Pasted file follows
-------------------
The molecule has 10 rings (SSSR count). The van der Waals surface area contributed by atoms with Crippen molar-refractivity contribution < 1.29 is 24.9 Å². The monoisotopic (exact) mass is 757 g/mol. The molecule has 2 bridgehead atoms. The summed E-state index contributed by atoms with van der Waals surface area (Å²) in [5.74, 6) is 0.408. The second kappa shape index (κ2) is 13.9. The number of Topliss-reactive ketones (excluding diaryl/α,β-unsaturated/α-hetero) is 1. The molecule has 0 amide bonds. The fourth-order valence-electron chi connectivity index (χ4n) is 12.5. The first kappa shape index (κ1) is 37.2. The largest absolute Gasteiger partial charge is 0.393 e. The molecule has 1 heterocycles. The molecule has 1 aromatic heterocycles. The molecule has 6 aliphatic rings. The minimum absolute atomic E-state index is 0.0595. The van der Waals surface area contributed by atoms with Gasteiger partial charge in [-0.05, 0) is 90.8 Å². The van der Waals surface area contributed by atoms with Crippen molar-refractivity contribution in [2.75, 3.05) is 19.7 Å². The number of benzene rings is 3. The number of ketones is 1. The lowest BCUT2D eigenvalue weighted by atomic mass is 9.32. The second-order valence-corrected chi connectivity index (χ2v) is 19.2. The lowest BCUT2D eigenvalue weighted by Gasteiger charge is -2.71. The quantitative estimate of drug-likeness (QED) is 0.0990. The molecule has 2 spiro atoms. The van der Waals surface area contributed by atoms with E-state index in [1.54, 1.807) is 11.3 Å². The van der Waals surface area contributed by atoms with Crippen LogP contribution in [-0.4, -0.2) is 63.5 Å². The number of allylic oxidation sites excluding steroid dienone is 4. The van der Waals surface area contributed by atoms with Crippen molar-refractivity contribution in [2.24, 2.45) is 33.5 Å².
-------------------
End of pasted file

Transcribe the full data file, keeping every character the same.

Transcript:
The molecule has 10 rings (SSSR count). The van der Waals surface area contributed by atoms with Crippen molar-refractivity contribution < 1.29 is 24.9 Å². The monoisotopic (exact) mass is 757 g/mol. The molecule has 2 bridgehead atoms. The summed E-state index contributed by atoms with van der Waals surface area (Å²) in [5.74, 6) is 0.408. The second kappa shape index (κ2) is 13.9. The number of Topliss-reactive ketones (excluding diaryl/α,β-unsaturated/α-hetero) is 1. The molecule has 0 amide bonds. The fourth-order valence-electron chi connectivity index (χ4n) is 12.5. The first kappa shape index (κ1) is 37.2. The largest absolute Gasteiger partial charge is 0.393 e. The molecule has 1 heterocycles. The molecule has 1 aromatic heterocycles. The molecule has 6 aliphatic rings. The minimum absolute atomic E-state index is 0.0595. The van der Waals surface area contributed by atoms with Gasteiger partial charge in [-0.05, 0) is 90.8 Å². The van der Waals surface area contributed by atoms with Crippen molar-refractivity contribution in [2.75, 3.05) is 19.7 Å². The number of benzene rings is 3. The number of ketones is 1. The lowest BCUT2D eigenvalue weighted by atomic mass is 9.32. The second-order valence-corrected chi connectivity index (χ2v) is 19.2. The lowest BCUT2D eigenvalue weighted by Gasteiger charge is -2.71. The quantitative estimate of drug-likeness (QED) is 0.0990. The molecule has 2 spiro atoms. The van der Waals surface area contributed by atoms with E-state index in [1.54, 1.807) is 11.3 Å². The van der Waals surface area contributed by atoms with Crippen LogP contribution in [-0.4, -0.2) is 63.5 Å². The number of allylic oxidation sites excluding steroid dienone is 4. The van der Waals surface area contributed by atoms with Crippen molar-refractivity contribution in [2.24, 2.45) is 33.5 Å².